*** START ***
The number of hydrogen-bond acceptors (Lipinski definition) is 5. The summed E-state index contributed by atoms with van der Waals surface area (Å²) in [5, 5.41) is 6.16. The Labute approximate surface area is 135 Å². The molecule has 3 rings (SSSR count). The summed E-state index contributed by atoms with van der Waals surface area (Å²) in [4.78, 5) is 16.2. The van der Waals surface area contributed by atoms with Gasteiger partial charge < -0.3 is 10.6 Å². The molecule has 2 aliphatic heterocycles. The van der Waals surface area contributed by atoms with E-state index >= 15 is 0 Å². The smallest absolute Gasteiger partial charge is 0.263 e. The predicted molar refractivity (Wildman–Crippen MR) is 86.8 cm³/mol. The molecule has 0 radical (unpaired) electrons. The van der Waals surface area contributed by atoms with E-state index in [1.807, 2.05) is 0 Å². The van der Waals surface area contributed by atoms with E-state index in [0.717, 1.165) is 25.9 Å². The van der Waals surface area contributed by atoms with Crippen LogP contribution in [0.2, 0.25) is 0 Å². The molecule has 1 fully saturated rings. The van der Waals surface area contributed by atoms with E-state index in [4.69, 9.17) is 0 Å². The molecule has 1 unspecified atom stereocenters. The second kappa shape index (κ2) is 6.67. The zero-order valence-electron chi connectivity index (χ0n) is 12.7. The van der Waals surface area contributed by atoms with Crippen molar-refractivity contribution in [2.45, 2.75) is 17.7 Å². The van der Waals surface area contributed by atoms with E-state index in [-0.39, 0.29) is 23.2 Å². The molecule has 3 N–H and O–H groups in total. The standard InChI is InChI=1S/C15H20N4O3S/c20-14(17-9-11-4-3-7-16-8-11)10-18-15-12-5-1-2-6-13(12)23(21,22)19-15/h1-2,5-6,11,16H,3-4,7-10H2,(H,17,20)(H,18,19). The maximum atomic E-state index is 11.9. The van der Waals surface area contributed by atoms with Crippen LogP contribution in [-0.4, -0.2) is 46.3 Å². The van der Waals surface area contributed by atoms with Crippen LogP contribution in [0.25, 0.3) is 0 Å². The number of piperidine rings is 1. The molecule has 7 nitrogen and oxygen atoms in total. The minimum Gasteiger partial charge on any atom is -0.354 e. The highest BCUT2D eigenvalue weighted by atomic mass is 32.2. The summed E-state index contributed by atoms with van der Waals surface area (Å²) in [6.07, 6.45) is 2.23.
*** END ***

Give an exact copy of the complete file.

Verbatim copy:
The number of hydrogen-bond acceptors (Lipinski definition) is 5. The summed E-state index contributed by atoms with van der Waals surface area (Å²) in [5, 5.41) is 6.16. The Labute approximate surface area is 135 Å². The molecule has 3 rings (SSSR count). The summed E-state index contributed by atoms with van der Waals surface area (Å²) in [4.78, 5) is 16.2. The van der Waals surface area contributed by atoms with Gasteiger partial charge < -0.3 is 10.6 Å². The molecule has 2 aliphatic heterocycles. The van der Waals surface area contributed by atoms with E-state index >= 15 is 0 Å². The smallest absolute Gasteiger partial charge is 0.263 e. The predicted molar refractivity (Wildman–Crippen MR) is 86.8 cm³/mol. The molecule has 0 radical (unpaired) electrons. The van der Waals surface area contributed by atoms with E-state index in [1.807, 2.05) is 0 Å². The van der Waals surface area contributed by atoms with E-state index in [0.717, 1.165) is 25.9 Å². The van der Waals surface area contributed by atoms with Crippen LogP contribution in [0.2, 0.25) is 0 Å². The molecule has 1 fully saturated rings. The van der Waals surface area contributed by atoms with E-state index in [4.69, 9.17) is 0 Å². The molecule has 1 unspecified atom stereocenters. The second kappa shape index (κ2) is 6.67. The zero-order valence-electron chi connectivity index (χ0n) is 12.7. The van der Waals surface area contributed by atoms with Crippen molar-refractivity contribution in [2.45, 2.75) is 17.7 Å². The van der Waals surface area contributed by atoms with E-state index in [-0.39, 0.29) is 23.2 Å². The molecule has 3 N–H and O–H groups in total. The standard InChI is InChI=1S/C15H20N4O3S/c20-14(17-9-11-4-3-7-16-8-11)10-18-15-12-5-1-2-6-13(12)23(21,22)19-15/h1-2,5-6,11,16H,3-4,7-10H2,(H,17,20)(H,18,19). The maximum atomic E-state index is 11.9. The van der Waals surface area contributed by atoms with Crippen LogP contribution in [-0.4, -0.2) is 46.3 Å². The van der Waals surface area contributed by atoms with Crippen LogP contribution in [0.25, 0.3) is 0 Å². The number of piperidine rings is 1. The molecule has 7 nitrogen and oxygen atoms in total. The minimum Gasteiger partial charge on any atom is -0.354 e. The highest BCUT2D eigenvalue weighted by atomic mass is 32.2. The summed E-state index contributed by atoms with van der Waals surface area (Å²) in [6.07, 6.45) is 2.23.